Historical Background of Ireland and Its Impact on the Development of the Country

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An analysis of the spectacular growth that Ireland had in the last few decades would not be complete enough without a comparison with the economic performance that the island had prior to this economic miracle. The close historical ties between the Republic of Ireland and the United Kingdom, with their shared legal tradition, common language and general close cultural ties, also gives space to considerations about why the Republic of Ireland was eventually able to outperform Northern Ireland and the rest of the United Kingdom.

Indeed, it curious to notice that whereas nowadays Dublin can show-off the lavish buildings owned by the multinational corporations, just a century ago the slums in Dublin were considered to be “the worst slums in Europe” (Murphy, 1984). It would be however wrong to think that the situation in Dublin depicted the economic situation of the whole island. Like Italy with its Triangolo Industriale or Germany with the Ruhr-valley, also Ireland had a region where heavy industries were heavily concentrated: protestant East Ulster, centred around Belfast, has been for long regarded as the Irish industrial powerhouse (Ó Gráda, 1993). Whereas Ulster could boast a developed linen-industry and a notable ship-building sector, the industries in the south were mostly related to the food and brewing industries.

The regional disparity between what is now called “Northern Ireland” and the rest of the island was so evident that it eventually led the newly established Irish Free State to be “virtually without industries” if we exclude the food and beverages industries. (Ó Gráda, 1994). It is must be therefore noticed that the structural economic differences between the six counties and the rest of the island predated the partition, and considerations about the economic policy that was to be followed was an important part of the rhetoric of both parties during the public debate about the secession of Ireland (Bradley, 1999). Whereas nationalists were prone to support a more protectionist policy to protect Irish companies from international competitors, unionists favoured a more liberalist approach (McLaughlin, 2015).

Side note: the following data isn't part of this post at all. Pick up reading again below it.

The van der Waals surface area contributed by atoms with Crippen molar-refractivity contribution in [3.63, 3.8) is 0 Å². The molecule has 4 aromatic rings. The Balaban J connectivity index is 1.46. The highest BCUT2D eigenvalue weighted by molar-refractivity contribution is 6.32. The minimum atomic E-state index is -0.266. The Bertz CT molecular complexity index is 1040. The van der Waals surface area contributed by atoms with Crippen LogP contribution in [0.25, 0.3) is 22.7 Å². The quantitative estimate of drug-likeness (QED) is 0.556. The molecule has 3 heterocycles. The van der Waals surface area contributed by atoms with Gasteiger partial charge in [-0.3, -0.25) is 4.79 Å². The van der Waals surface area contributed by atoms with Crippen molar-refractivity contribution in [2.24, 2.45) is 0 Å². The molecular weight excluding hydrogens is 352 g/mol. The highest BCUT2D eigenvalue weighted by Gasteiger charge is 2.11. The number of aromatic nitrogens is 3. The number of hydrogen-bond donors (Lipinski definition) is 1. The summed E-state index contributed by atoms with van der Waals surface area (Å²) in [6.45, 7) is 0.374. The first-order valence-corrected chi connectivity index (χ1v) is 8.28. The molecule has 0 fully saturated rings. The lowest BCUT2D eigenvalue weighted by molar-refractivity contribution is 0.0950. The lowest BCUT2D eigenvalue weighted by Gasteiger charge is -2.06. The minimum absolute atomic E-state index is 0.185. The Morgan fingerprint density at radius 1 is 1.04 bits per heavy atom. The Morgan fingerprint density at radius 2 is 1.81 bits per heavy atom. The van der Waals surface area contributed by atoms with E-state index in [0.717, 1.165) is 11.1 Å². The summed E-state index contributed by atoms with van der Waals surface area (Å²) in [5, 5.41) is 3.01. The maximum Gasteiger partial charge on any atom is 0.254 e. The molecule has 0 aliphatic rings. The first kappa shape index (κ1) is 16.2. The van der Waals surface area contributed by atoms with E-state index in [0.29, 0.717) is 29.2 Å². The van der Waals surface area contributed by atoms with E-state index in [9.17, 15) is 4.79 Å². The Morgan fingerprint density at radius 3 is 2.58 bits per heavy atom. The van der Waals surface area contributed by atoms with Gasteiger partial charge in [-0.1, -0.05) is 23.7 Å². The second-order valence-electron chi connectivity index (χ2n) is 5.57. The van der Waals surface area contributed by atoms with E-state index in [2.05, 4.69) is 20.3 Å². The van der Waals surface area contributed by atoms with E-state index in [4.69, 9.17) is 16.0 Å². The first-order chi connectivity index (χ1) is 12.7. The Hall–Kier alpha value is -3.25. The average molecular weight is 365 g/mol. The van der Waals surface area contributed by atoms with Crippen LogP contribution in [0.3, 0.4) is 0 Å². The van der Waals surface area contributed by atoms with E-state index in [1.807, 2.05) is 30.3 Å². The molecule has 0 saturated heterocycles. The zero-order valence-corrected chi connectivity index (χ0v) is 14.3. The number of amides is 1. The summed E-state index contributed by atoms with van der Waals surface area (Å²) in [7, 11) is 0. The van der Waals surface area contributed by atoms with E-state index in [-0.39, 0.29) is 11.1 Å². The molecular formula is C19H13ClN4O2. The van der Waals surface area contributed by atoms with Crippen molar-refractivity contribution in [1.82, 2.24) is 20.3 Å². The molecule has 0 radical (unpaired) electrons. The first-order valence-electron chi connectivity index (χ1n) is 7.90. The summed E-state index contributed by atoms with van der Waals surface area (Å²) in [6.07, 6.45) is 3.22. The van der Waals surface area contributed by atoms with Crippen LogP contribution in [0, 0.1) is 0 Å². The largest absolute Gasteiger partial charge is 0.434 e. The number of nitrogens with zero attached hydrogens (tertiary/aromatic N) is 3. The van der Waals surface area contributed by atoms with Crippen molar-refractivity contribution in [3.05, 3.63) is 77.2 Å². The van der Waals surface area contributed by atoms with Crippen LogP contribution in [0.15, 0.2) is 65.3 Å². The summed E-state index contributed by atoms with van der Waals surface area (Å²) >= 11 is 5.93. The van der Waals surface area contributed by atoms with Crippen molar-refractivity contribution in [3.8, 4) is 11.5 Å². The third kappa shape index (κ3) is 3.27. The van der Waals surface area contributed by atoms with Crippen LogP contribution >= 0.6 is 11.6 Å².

Whether the main drive of unionism were the economic concerns or some genuine British nationalist sentiments, may be hard to ascertain due to the positive correlation between social class and British ancestry in Ireland; however, the huge economic interests that some Anglo-Irish families had in a tight relationship with Great Britain makes it hard to believe that the economic aspect of the issue was not of relevant importance. In 1886 the Guinness family sold shares of the company on the London Stock Exchange and eventually moved the headquarters in London in 1932. Jacob’s, a biscuits producer, had a branch in Liverpool that became an independent company after the partition of Ireland.

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The massive influence that British families had on the Irish economy were effectively synthesised in a popular quote of James Connolly, an Irish republican and socialist leader: The greater development of the protestant-dominant regions may have been, however, just an indirect effect of the policies of Westminster, and not necessarily the intended outcome. Indeed, until the nineteenth century the Irish industrial sector was quite developed for European standards, lagging only behind Great Britain itself (O’ Malley, 1981). 
According to the 1841 census, one-fourth of the Irish population was employed in manufacturing (Larcom 1843). However, the south was already showing signs of decline. This could be due to the Act of union with Great Britain (1801), that exposed Irish companies to the competition of British companies. Other explanations may include, more simply, the tendency for the industrial sector to concentrate in a certain region due to economies of scale (O’ Malley, 1981), consequent of the progressive mechanisation of the productive process.

Various explanations have been given to the greater economic success of Ulster before the emergence of the so-called Celtic Tiger. Some theories emphasised the importance of the Reformation: it is indeed a fact that protestant Northern Europe has been historically more industrialised compared to catholic Southern Europe, and a parallel with Ireland was quite easy to formulate. This position was also held by important sociologists such as Max Weber, who analysed the issue in “The Protestant Ethic and the Spirit of Capitalism”, published in 1905. In Ulster, the very nature of the Scottish settlers that immigrated from Scotland to gain a profit, must be at least a part of the explanation. Even the urban planning of Belfast, drastically different from that of Cork or Dublin, reflects the influence that landlords and their entrepreneurial drive had on the development of the city.